Borders by Henry Naylor
- Eddie Harrison
- 10 August 2017
A refugee crosses paths with a war photographer
Writer and producer Henry Naylor had a considerable pedigree as a comedy-writer for television even before his trilogy of plays on the war on terror (The Collector, Echoes and Angel). His satire has become increasingly hard as his subjects have become more serious. His latest play, Borders, reflects the split in his work; as a satire of how the media trivialise the effects of global warfare, it's bluntly obvious. But Naylor's research into the plight of Syrian refugees is more powerfully written, and this aspect of Borders soars.
Borders is a two-hander; Avital Lvova plays an unnamed graffiti-artist who is using her art to protest the Assad regime in Syria. Her story is told in parallel, with only one point in common, with that of a western photo-journalist Sebastian Nightingale, played by Graham O'Mara. Frustrated by his inability to sell pictures, Nightingale takes a chance assignment to photograph a pre-9/11 Osama Bin Laden, which launches a wasteful career photographing pop stars.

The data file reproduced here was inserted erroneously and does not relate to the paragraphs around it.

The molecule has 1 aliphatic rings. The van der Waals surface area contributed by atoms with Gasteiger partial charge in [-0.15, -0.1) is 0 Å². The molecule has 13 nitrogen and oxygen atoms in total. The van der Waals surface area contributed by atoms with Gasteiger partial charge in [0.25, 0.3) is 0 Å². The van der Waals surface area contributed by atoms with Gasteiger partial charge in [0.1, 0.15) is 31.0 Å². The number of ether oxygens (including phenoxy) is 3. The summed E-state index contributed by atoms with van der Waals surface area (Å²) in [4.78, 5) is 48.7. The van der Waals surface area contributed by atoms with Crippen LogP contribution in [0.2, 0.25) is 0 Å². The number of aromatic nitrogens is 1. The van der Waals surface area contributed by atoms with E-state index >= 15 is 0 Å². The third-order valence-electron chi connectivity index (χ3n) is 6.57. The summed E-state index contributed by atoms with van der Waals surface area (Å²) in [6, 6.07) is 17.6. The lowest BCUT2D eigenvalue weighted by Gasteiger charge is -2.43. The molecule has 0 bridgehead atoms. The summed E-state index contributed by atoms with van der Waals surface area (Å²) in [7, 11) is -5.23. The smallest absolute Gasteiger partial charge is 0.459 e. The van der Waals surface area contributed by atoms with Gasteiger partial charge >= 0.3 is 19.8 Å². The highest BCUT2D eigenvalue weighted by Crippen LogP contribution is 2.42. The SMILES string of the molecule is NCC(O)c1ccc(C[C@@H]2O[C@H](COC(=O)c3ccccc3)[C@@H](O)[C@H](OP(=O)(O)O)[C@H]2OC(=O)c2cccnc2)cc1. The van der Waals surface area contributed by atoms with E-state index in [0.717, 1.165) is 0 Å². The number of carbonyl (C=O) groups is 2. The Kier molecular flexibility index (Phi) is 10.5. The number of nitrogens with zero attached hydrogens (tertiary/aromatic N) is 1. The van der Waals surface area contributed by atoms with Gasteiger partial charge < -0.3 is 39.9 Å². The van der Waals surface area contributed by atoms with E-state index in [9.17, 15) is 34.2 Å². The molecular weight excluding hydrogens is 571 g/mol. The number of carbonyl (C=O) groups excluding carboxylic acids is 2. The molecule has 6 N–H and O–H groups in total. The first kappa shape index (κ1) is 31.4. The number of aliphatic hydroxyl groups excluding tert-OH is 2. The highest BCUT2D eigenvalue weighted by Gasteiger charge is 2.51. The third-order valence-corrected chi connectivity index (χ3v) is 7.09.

Directed by Michael Cabot, Borders is well-performed, particularly by Lvova, who deservedly got a standing ovation for her intense evocation of a woman increasingly trapped by circumstances. But the Nightingale section of the play, accusing the media of not bothering to cover human tragedies when celebrity tittle-tattle is available, is rather ham-fisted and one-note. An account of a party to celebrate Nightingale's photography describes the attendance of everyone from Bono to the Cheeky Girls; such catch-all details are unpersuasive.
The irony is that Borders does the difficult things well. Its satire of GMTV and Sport Aid needed a lighter touch, but ultimately doesn't take away from the raw power of the Syrian story, and the meaning created by the juxtaposition. In the fake news era, journalism seems to be coming back into fashion; Naylor's play argues strongly why real journalism is still needed.
Gilded Balloon Teviot, until 28 Aug, (not 16), 4.30pm, £11.50–£12.50 (£10.50–£11.50).